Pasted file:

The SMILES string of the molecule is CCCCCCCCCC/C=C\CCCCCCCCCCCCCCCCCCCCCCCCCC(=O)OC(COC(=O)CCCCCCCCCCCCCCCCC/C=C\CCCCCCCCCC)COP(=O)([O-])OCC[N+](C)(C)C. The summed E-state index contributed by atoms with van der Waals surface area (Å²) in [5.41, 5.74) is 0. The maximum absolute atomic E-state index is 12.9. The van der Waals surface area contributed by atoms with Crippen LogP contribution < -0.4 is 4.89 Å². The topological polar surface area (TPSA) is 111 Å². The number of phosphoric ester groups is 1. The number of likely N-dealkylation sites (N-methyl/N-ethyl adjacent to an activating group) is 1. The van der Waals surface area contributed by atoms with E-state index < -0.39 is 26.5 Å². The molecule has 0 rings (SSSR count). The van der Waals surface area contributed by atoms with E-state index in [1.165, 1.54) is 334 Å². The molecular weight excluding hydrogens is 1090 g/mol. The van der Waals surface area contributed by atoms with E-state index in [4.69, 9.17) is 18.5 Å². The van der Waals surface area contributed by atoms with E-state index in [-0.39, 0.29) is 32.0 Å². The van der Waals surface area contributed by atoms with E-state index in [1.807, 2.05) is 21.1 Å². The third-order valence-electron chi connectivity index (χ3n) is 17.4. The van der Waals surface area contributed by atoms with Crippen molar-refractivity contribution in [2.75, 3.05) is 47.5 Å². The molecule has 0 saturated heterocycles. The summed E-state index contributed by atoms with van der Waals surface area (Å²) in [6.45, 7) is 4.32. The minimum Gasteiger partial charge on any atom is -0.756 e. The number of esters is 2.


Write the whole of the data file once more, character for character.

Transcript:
The SMILES string of the molecule is CCCCCCCCCC/C=C\CCCCCCCCCCCCCCCCCCCCCCCCCC(=O)OC(COC(=O)CCCCCCCCCCCCCCCCC/C=C\CCCCCCCCCC)COP(=O)([O-])OCC[N+](C)(C)C. The summed E-state index contributed by atoms with van der Waals surface area (Å²) in [5.41, 5.74) is 0. The maximum absolute atomic E-state index is 12.9. The van der Waals surface area contributed by atoms with Crippen LogP contribution < -0.4 is 4.89 Å². The topological polar surface area (TPSA) is 111 Å². The number of phosphoric ester groups is 1. The number of likely N-dealkylation sites (N-methyl/N-ethyl adjacent to an activating group) is 1. The van der Waals surface area contributed by atoms with E-state index < -0.39 is 26.5 Å². The molecule has 0 rings (SSSR count). The van der Waals surface area contributed by atoms with E-state index in [1.165, 1.54) is 334 Å². The molecular weight excluding hydrogens is 1090 g/mol. The van der Waals surface area contributed by atoms with E-state index in [4.69, 9.17) is 18.5 Å². The van der Waals surface area contributed by atoms with E-state index in [-0.39, 0.29) is 32.0 Å². The van der Waals surface area contributed by atoms with E-state index in [1.807, 2.05) is 21.1 Å². The third-order valence-electron chi connectivity index (χ3n) is 17.4. The van der Waals surface area contributed by atoms with Crippen molar-refractivity contribution in [2.75, 3.05) is 47.5 Å². The molecule has 0 saturated heterocycles. The summed E-state index contributed by atoms with van der Waals surface area (Å²) in [6.45, 7) is 4.32. The minimum Gasteiger partial charge on any atom is -0.756 e. The number of esters is 2.